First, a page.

In east Asia, gongs continued to be symbols of mysticism and good fortune. Those used by Buddhists for sacred purposes were inscribed with the Mandarin symbols Tai Loi, symbolising the arrival of happiness. They were used in temples and palaces, private homes and public places, and as in the west played a part in orchestral music. They were, to many, the distinctive sound of eastern solemnity.

In the twentieth century, the use of gongs in the west continued to evolve. Experiments in orchestral music saw them vibrated using friction or a bow, laid horizontally, and even lowered in a tub of water to flatten the pitch after striking. They had come a long way from Steibelt’s first step into gongs as percussion.

As film and then television created a popular visual culture, the gong became a icon, once again representing the exotic east, in the way that head dresses symbolised the Plains Indians or the baguette French culture. It was such a powerful and dramatic symbol that the Rank Organisation, the largest film company in Britain, used a man striking a gong as their logo. Generations of cinema goers became familiar with the ‘gong man’.

As gongs became popular more companies across the world sought to produce them, their imitation of eastern craftsmanship having varying degrees of success. The traditional centres of production lost their grip on the market as other manufacturers emerged both in Asia and beyond. But in the 20th century Java sought to regain its place as the premier manufacturer of gongs with a revival of the industry, this time in the city of Surakarta.

So next time you bang a gong, or hear that glorious, rolling sound, just think of the tradition you are connecting to. One of religion, mystery and tradition going back thousands of years. Of secret family crafts and bloody rebellion. Of musical innovation and experimentation. The whole glorious history of the gong. 
As befits such a powerful and mythic instrument, the origins of the gong are shrouded in mystery.

Sound Quality
The gong is one of the richest sounding instruments in existence, capable of producing a wealth of overtones and a long sustain. This richness is a result of the component metals and the processes used in making and shaping the gongs. Gongs of good quality are made of bronze (75% copper, 20% tin, 5% nickel) and undergo five processing stages: pouring, hammering, smoothing, tuning and polishing. The gong is struck right in the center, since it is here that the greatest volume and purest tones are produced. Depending on which kind of mallet is used (and on the dynamics) the gong sounds dark, metallic or majestic. The striking points also matter. Each gong has its own extraordinary radiating sound with a unique diffusion of tones and sound colors. The larger the gong, the more multilayered the sound.

History of Gong
The existence of the gong dates back to the Bronze Age, around 3500 BC. Evidence suggests that the Gongs existed at this time in Mesopotamia. Myth has it that sacred gongs included pieces of meteorites that fell from the heaven.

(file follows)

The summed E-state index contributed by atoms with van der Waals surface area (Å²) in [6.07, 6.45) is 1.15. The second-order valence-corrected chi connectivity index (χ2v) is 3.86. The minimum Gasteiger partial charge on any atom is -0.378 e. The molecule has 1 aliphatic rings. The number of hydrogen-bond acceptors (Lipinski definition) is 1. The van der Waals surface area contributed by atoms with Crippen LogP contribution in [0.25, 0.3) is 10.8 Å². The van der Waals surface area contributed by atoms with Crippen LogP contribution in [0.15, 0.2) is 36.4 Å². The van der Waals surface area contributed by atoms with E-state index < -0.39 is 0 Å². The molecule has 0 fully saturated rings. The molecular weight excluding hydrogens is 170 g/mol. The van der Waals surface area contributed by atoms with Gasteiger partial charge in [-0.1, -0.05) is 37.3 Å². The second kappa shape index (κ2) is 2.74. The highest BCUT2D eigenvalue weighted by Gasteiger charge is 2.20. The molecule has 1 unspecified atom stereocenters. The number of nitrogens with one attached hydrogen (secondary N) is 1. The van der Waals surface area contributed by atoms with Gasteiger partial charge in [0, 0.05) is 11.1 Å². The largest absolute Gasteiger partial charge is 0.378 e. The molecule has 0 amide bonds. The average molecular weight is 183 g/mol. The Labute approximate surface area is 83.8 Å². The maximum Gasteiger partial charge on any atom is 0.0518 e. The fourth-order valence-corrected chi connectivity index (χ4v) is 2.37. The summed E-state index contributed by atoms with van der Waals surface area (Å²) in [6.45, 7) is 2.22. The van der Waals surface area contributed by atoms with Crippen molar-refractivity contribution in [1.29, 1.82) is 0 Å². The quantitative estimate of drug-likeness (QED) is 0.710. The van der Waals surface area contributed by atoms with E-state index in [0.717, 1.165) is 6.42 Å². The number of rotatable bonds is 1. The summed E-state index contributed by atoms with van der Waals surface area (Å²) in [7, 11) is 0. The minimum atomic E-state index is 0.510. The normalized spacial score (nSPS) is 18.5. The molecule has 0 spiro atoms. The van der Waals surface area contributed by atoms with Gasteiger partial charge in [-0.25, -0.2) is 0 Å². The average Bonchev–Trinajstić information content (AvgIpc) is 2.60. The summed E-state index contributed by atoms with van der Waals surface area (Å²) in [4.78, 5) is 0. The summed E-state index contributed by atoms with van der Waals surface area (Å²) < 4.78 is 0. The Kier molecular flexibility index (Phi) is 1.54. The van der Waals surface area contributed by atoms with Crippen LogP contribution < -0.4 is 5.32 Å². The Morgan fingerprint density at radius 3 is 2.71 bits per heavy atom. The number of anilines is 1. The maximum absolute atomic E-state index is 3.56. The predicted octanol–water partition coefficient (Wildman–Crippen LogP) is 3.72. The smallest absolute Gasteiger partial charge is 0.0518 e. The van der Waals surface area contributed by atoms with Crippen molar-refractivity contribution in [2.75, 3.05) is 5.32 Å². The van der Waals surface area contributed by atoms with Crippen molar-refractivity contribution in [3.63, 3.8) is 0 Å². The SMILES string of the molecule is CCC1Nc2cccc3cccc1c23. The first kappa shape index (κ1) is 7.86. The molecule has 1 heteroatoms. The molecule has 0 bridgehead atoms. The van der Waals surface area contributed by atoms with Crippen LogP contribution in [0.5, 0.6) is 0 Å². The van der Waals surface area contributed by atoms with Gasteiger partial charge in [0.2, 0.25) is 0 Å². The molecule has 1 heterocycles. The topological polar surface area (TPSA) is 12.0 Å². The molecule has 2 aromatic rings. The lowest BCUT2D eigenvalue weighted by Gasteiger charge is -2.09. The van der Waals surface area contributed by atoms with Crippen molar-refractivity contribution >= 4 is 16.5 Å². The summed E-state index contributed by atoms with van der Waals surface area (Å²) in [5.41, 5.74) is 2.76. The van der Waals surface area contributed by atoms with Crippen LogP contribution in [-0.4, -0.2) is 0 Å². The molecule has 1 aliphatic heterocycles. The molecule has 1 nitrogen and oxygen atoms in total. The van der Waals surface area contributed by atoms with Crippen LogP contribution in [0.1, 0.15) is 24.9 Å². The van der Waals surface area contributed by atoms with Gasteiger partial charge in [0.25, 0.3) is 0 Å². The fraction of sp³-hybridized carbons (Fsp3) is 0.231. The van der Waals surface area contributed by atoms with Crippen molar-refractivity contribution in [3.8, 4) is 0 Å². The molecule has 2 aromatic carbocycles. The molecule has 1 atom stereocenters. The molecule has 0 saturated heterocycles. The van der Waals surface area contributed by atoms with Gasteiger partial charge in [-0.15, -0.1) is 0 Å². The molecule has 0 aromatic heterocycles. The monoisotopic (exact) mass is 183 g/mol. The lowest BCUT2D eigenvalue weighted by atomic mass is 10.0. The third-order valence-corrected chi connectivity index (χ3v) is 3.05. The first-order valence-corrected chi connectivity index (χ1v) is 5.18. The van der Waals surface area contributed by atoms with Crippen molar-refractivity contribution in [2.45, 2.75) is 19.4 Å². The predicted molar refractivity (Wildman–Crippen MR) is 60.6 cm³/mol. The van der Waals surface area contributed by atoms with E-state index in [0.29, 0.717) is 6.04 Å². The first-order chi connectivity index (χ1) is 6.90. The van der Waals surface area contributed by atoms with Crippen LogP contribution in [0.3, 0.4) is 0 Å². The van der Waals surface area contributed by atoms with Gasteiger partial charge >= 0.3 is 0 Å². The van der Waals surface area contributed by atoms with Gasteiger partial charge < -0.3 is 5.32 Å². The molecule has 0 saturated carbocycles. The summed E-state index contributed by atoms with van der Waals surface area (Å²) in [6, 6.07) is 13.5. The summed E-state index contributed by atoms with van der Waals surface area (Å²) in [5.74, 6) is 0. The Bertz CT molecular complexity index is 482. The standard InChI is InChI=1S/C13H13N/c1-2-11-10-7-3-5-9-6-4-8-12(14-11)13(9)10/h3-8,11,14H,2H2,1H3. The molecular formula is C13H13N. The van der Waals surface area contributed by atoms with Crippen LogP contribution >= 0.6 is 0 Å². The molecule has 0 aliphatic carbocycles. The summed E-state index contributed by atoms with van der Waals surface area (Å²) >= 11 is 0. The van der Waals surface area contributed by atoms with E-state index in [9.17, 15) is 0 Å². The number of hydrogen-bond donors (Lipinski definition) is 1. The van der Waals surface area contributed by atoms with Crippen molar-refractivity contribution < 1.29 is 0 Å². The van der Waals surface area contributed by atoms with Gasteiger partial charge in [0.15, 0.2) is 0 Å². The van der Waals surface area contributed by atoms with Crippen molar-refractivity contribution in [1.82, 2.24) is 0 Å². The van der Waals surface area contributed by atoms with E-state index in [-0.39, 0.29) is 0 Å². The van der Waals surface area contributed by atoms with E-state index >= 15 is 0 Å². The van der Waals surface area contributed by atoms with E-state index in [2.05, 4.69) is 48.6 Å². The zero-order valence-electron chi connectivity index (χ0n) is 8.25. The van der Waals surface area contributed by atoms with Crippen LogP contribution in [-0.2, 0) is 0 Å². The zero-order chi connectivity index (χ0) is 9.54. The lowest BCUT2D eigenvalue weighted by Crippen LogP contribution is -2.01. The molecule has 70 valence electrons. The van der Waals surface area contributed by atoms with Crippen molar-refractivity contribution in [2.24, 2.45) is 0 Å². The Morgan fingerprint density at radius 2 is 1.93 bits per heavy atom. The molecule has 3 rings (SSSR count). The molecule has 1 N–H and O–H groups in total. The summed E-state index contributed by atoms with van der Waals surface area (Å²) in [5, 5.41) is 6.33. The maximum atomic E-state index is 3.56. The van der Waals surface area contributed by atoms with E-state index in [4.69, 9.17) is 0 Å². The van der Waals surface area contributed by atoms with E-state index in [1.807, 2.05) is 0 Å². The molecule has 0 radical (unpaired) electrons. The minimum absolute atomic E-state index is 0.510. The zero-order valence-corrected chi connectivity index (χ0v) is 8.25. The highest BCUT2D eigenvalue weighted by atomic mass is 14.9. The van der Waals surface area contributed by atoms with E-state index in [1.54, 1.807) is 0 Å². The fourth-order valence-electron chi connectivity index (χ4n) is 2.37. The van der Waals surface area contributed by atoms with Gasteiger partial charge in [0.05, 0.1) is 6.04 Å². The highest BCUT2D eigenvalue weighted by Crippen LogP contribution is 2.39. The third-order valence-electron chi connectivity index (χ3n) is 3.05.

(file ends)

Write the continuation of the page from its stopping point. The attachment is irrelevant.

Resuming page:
The earliest written mention of the gong was in China in the 6th century (Northern Wei period, during the reign of Emporer Hsuan Wu). Chinese people used gongs for many ceremonial functions and healing rituals. Only certain families were privileged to be gong makers and the process required great skill.

Gongs migrated from China to Java by the 9th century (the word ‘gong’ is Javanese in origin) and became an integral part of their Gamelan Orchestra, where gongs of different sizes and of specific pitches are played together. In his book ‘Music of Java’, Jaap Kunst says: “Gamelan is comparable to only two things, moonlight and flowing water ... mysterious like moonlight and always changing like flowing water ...”. It is believed by historians that China, Annam, Burma, and Java were the main gong producing centers.  It is known that these centers produced at least seven gong forms and corresponding sound-structures. 

A Roman gong from the 1st or 2nd century was found during an excavation in Wiltshire, England. After a slow migration from Asia to Africa, finally gongs were introduced to the West in the late 18th century, when a few composers started to include gong in some of their compositions. In the second half of the 20th century, they were being used by rock groups.

Types of Gong
Gongs are mainly of three types: (a) Suspended Gongs: The suspended gong is generally a flat circular disc of metal (typically bronze) that is hung in the air vertically. It is not tuned to a specific pitch, and thus makes a loud, multi-toned ‘crash’ when played. The Chau Gong (7" to 80" in diameter), also called a Bulls-eye Gong or Chinese Tam-tam, is the most recognizable kind of suspended gong mainly originating from the Wuhan Province of China. Another example is the rather thinner Wind Gong or Feng Gong. They are lathed on both sides and played with a large soft mallet giving rise to wind-like crash. (b) Bossed Gongs or Button Gongs or Nipple Gongs: Button gongs have a raised center point. They are tuned to a specific pitch and have an added beat note of 1-5 Hz. They are usually suspended or played horizontally. This type of gong is common in Indonesian Gamelan ensemble (the largest one being Gong Ageng and the next largest one being Gong Suwukan) as well as in Kulintang ensemble of the southern Philippines, and (c) Bowl Gongs or Singing Bowls or Meditation Bowls: These gongs are bowl-shaped and rest on cushions. Tibet is considered to be the home of the gong bowls.